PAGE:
Dr. George Hunter of Asbury Theological Seminary is publishing a book titled “To Spread the Power” in the spring of 1986.  In it he tells in considerable detail of Wessley’s Methodists.  He emphasizes that Wesley operated according to the principles which the church growth movement is emphasizing today.  Wesley did not call these church growth principles, but that is what they were.  If he had not emphasized these methods, his movement would not have grown and grown until today there are more than 40 million Methodists scattered around the world.
The training of committed Christians to find and nurture the unsaved brothers and sisters, neighbors and friends, is something which every ordained pastor can do.  The fact that so few pastors do this is very largely responsible for the static condition of many denominations.  How to do this, of course, varies from congregation to congregation and from pastor to pastor.  This key to obey eternal God’s command can be seized by the ordained leaders of all congregations in all parts of the globe.  What a tremendous and effective army will be found, organized, trained, and set to work as leaders of the church grasp this truth and act upon it.
Illiterate Preachers and Baptist Mltiplication
Of considerable significance is the fact that, while at the time of the Revolutionary War, the large denominations in the United States were the Episcopalian, Presbyterian and Congregationalists.  By 1976 (200 years later), the large denominations were the Methodists and the Baptists.  The Episcopalians, Presbyterians, Congregationalists, and Lutherans had, of course, grown some but not as much as the Methodists and Baptists.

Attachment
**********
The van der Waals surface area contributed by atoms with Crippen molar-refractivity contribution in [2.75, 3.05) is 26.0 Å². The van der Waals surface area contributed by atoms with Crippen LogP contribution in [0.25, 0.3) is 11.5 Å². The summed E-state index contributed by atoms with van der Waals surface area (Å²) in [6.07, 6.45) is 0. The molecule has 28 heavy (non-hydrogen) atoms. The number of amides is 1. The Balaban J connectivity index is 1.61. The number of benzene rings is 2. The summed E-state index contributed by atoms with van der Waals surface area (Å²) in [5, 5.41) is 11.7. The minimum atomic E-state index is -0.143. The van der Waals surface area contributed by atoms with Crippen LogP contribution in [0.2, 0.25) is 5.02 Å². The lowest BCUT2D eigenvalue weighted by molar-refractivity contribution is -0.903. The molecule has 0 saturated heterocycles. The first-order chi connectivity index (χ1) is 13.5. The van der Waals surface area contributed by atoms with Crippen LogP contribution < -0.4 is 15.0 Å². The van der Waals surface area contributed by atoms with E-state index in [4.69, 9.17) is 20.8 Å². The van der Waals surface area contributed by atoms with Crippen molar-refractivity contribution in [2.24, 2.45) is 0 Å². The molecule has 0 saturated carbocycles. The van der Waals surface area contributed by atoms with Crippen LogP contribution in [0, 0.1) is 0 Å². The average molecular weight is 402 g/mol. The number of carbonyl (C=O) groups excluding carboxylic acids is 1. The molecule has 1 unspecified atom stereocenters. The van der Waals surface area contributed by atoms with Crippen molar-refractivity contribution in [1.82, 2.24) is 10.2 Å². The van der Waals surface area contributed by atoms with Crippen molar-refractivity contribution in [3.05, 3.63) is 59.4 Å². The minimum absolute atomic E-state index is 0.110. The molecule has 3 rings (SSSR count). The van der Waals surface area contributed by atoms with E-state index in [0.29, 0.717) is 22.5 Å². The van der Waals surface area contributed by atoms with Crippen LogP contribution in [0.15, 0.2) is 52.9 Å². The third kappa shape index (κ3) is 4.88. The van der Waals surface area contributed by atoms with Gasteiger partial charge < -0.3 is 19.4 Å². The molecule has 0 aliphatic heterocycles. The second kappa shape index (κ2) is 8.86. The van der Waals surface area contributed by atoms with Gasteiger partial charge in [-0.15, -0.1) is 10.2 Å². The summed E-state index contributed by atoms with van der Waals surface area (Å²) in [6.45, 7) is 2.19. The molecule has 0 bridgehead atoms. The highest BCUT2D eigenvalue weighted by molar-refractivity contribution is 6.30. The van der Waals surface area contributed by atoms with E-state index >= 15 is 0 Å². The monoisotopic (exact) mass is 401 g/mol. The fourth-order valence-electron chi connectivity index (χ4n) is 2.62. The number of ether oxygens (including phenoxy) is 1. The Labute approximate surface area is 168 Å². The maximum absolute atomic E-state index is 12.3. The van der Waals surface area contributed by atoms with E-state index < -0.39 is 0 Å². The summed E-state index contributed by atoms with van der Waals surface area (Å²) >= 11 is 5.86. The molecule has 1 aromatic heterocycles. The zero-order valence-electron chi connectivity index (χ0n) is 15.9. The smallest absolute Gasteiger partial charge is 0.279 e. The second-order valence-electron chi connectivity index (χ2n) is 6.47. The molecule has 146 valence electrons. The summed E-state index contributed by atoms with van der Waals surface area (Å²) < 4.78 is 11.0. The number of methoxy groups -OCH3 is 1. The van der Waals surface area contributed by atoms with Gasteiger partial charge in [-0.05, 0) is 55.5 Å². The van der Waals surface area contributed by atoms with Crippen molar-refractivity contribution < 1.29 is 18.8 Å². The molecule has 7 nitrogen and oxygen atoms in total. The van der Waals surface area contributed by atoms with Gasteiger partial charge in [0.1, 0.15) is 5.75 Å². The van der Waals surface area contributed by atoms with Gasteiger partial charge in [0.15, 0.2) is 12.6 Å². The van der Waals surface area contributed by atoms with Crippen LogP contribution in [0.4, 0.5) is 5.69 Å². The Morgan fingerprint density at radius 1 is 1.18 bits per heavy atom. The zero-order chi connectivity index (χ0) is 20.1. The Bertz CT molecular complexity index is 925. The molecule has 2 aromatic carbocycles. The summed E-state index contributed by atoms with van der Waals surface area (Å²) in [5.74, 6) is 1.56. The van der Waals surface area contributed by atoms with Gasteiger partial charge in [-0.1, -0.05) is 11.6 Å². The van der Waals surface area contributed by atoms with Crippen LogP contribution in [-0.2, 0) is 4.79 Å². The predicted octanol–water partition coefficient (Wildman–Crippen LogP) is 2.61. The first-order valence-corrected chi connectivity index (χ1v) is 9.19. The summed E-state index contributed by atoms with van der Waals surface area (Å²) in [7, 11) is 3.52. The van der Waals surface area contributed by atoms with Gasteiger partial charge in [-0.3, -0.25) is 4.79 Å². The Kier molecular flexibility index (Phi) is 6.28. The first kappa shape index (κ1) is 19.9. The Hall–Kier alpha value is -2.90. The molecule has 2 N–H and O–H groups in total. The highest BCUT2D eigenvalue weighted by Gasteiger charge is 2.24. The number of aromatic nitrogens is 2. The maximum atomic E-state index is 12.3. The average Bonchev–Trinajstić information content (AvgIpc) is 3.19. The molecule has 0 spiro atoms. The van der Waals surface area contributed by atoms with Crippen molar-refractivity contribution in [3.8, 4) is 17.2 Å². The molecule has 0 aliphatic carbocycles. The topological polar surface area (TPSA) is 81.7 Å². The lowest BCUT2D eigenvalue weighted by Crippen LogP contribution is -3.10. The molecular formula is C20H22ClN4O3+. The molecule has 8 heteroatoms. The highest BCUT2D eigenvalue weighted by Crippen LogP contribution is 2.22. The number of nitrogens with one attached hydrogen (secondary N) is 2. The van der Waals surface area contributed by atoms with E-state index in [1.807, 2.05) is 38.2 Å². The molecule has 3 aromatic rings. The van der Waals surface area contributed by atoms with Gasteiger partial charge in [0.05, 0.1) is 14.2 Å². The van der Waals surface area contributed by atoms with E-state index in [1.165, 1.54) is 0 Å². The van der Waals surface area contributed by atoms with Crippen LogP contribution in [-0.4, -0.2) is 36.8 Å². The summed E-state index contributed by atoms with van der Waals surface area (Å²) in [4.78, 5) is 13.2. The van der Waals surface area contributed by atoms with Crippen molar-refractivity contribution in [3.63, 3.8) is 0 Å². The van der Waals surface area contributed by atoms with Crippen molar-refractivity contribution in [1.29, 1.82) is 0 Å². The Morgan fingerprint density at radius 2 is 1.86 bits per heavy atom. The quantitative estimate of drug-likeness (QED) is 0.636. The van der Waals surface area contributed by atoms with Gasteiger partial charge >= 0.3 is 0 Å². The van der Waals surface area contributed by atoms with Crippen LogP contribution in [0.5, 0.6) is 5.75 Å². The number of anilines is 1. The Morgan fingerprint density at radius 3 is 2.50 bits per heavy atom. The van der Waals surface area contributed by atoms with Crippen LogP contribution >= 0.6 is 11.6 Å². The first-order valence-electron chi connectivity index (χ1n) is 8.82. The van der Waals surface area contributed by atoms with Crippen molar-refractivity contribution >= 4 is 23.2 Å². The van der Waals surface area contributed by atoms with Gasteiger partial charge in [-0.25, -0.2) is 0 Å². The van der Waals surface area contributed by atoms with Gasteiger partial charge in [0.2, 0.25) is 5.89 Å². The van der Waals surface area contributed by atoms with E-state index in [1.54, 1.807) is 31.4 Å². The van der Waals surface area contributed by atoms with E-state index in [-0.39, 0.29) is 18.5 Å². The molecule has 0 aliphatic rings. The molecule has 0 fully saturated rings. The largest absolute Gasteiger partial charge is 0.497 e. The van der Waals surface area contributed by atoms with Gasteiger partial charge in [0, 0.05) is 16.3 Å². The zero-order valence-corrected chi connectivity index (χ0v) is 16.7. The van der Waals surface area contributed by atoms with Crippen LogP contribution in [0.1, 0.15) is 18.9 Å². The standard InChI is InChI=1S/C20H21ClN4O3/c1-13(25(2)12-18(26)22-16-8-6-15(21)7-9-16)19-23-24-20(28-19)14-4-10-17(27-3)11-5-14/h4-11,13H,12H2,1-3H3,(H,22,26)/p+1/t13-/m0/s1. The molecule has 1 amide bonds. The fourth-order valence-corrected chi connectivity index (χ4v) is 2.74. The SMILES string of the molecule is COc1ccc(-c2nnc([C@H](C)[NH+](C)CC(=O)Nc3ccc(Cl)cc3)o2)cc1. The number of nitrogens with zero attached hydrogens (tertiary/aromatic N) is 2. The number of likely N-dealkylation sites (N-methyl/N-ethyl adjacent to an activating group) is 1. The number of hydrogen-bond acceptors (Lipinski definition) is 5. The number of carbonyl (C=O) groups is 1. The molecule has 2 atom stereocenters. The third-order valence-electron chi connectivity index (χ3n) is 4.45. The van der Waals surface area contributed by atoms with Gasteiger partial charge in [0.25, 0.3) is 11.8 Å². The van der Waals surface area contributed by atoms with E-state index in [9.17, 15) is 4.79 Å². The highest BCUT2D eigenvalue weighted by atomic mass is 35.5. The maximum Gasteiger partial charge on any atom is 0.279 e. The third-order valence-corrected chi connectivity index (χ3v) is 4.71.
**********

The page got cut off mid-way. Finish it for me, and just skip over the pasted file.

Why was this so?  There are, of course, many reasons.  But one, concerning which there can be little doubt, is that the slow-growing denominations rely for their growth very largely upon well trained ministers, whereas the Methodists, with their class meetings which soon became congregations, and the Baptists frequently used Spirit-filled men and women who had relatively little formal training.  As one reads the history of the rapid expansion of Baptist churches, he runs across instances of men of very little formal education.  These, filled with the Holy Spirit and reading the Bible through from cover to cover, many times became effective proclaimers of the Word to those frontier people, among which were many actually illiterate men and women.  Indeed, I read of more than one Baptist preacher who was illiterate when he married.  His wife taught him to read.